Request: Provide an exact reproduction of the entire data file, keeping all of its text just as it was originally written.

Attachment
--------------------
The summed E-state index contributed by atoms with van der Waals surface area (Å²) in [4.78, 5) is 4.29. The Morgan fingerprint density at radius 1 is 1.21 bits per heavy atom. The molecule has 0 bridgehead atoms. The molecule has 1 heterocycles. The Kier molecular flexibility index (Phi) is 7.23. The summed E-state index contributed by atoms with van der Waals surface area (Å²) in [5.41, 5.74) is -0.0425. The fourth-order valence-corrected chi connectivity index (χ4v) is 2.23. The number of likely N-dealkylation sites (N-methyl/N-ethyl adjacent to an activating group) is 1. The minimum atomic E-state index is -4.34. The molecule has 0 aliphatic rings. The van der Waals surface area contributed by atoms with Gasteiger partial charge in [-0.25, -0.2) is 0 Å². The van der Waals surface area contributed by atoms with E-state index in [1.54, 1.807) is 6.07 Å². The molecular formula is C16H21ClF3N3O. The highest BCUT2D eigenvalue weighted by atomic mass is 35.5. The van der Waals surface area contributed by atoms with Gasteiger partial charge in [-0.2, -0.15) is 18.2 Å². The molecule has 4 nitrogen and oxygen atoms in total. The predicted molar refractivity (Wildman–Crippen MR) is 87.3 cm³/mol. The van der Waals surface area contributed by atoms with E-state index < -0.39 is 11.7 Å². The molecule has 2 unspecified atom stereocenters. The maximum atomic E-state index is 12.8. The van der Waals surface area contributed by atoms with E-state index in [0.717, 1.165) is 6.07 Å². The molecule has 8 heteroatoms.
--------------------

The summed E-state index contributed by atoms with van der Waals surface area (Å²) in [4.78, 5) is 4.29. The Morgan fingerprint density at radius 1 is 1.21 bits per heavy atom. The molecule has 0 bridgehead atoms. The molecule has 1 heterocycles. The Kier molecular flexibility index (Phi) is 7.23. The summed E-state index contributed by atoms with van der Waals surface area (Å²) in [5.41, 5.74) is -0.0425. The fourth-order valence-corrected chi connectivity index (χ4v) is 2.23. The number of likely N-dealkylation sites (N-methyl/N-ethyl adjacent to an activating group) is 1. The minimum atomic E-state index is -4.34. The molecule has 0 aliphatic rings. The van der Waals surface area contributed by atoms with Gasteiger partial charge in [-0.25, -0.2) is 0 Å². The van der Waals surface area contributed by atoms with E-state index in [1.54, 1.807) is 6.07 Å². The molecular formula is C16H21ClF3N3O. The highest BCUT2D eigenvalue weighted by atomic mass is 35.5. The van der Waals surface area contributed by atoms with Gasteiger partial charge in [-0.2, -0.15) is 18.2 Å². The molecule has 4 nitrogen and oxygen atoms in total. The predicted molar refractivity (Wildman–Crippen MR) is 87.3 cm³/mol. The van der Waals surface area contributed by atoms with E-state index < -0.39 is 11.7 Å². The molecule has 2 unspecified atom stereocenters. The maximum atomic E-state index is 12.8. The van der Waals surface area contributed by atoms with E-state index in [0.717, 1.165) is 6.07 Å². The molecule has 8 heteroatoms.